In TFS 2010 testing capabilities are really exceptional, and Iâ€™m not referring to testing tools that actually permits to record and replay web pages, CUIT etc, but Iâ€™m referring to the possibility to do a serious management of test plans for your projects.
Iâ€™ve seen in the past team doing test plan management with Excel, and if you are managing your test plan with Excelâ€¦you have a problem. The reason is that Excel is not a tool designed to manage Test Cases, you can clearly use it to write down your test, but it is difficult to integrate it into your ALM process and really difficult to read. The main problem is that Test plans in excel are completely dethatched from all other artifacts of your process, even if you manage to put all of them into team project SharePoint site. Moreover Excel does not helps you to run test or does not help testers to write down the results, usually resulting in Excel Test Spreasheet that are not aligned with the real testing run results.
Thanks to MTM you can leverage the power of TFS for managing testing suites; as an example suppose you have a user story about User Management of your application.
Figure 1: A simple user story.
Now the testing team begin to create test suite for this User Story, and thanks to MTM they can simply press the â€œadd requirementsâ€ button, choose that User Story and create a test suite linked to that user story.
Figure 2: a Test case called â€œGestione Utentiâ€ linked to the User Story â€œGestione Utentiâ€
The main advantage is that the association is managed by TFS, that automatically list each test case of this test suite as belonging to the corresponding User Story. The tester team add two Test Case to the Suite, and then all developers can look at them in Visual Studio.
Figure 3: In visual studio you can see all test case that are â€œtestingâ€ this user story
This is the key in ALM: traceability. Now you can easily understand what are the test cases related to the user story, and technical project manager can verify that all the tasks of the User Story are enough to satisfy test cases. Sometimes this helps a lot in discovering â€œhidden requirementsâ€, suppose that the technical lead see a test case that states
1) open the web page
3) close the browser
4) open the web page
5) verify you are still logged.
This test case could highlight a requirement that was not clearly stated elsewhere, and the technical project manager can create a new task to support this scenario. This makes possible for developers to look at all the tests that will be run on a certain portion of the software, so they can easily verify if everything is really ready to be sent do tester. In the previous case, developers can implement a new feature to support the test case, avoiding the usual ping pong problem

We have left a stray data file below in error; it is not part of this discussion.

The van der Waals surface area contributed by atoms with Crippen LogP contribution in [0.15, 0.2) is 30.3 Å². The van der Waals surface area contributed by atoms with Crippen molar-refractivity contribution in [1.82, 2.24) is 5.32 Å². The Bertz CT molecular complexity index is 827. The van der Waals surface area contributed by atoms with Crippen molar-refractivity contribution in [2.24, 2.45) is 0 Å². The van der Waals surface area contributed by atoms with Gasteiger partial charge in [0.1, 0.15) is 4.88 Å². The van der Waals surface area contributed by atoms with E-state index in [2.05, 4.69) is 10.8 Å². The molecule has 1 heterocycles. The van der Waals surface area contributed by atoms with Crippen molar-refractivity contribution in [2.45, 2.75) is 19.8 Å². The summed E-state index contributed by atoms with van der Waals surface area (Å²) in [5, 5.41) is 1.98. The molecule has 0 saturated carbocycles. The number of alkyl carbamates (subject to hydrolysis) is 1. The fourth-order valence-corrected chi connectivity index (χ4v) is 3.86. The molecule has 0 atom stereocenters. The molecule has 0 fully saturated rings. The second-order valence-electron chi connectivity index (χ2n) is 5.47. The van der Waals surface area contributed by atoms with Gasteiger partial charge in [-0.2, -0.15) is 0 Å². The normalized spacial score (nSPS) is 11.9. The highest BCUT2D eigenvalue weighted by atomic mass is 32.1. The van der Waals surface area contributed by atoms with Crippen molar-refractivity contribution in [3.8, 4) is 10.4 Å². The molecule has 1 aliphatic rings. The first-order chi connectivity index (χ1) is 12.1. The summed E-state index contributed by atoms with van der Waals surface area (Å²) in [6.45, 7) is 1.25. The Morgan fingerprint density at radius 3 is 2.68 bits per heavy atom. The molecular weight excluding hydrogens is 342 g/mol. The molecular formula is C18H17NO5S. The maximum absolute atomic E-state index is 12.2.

1) dev send a build to testers
2) testers reject because the test case xxx does not pass
3) developers should look somewhere the test case, modify software and send another build.
Thanks to Teast case traceability, developers can easily verify if the code is ready to be tested, and if all the feature are implemented.
Thanks to TFS web access, I can easily look at the test cases even from a browser and not only from Visual Studio or MTM, so everyone can easily check all test cases to spot error or just to understand if testing is progressing well.
Figure 4: You can check a test case even online with a simple web browser.
If you are the Test Plan Manager, you should also allocate resources to the test, and especially you should assign test cases to test team members, also you should plan when each test should be run and you could have the need to tell that a specific test case should be executed after another test case. This kind of management is perfect to do in Microsoft Project.
Figure 5: How to assign a resource to a test case, in this example Iâ€™m assigning the Administrator to the â€œEsempio test case chiusoâ€ test case
Clearly you can use your GANTT chart to plan the execution.
Figure 6: planning execution of test in Microsoft Project.
Publishing the modifications to TFS results in reallocation of the testing resource
Figure 7: The test case 63 was assigned to Administrator with the â€œassign resourcesâ€ of Microsoft Project and the changes are published back to TFS, so they are visible everywhere.
In Microsoft Project you can use Task Inspector to verify if some resource is overallocated because they have to work on other tasks. In Figure 8 we can see that project complains about the assignment of Administrator to a test case, because he is also assigned to other tasks. Clearly gantt planning for single test cases could be a little bit too granular, but this is only an example on how flexible is test case management thanks to TFS and MTM.
Figure 8: the Task Inspector in Project has a warning because the resource Administrator was assigned to too many task.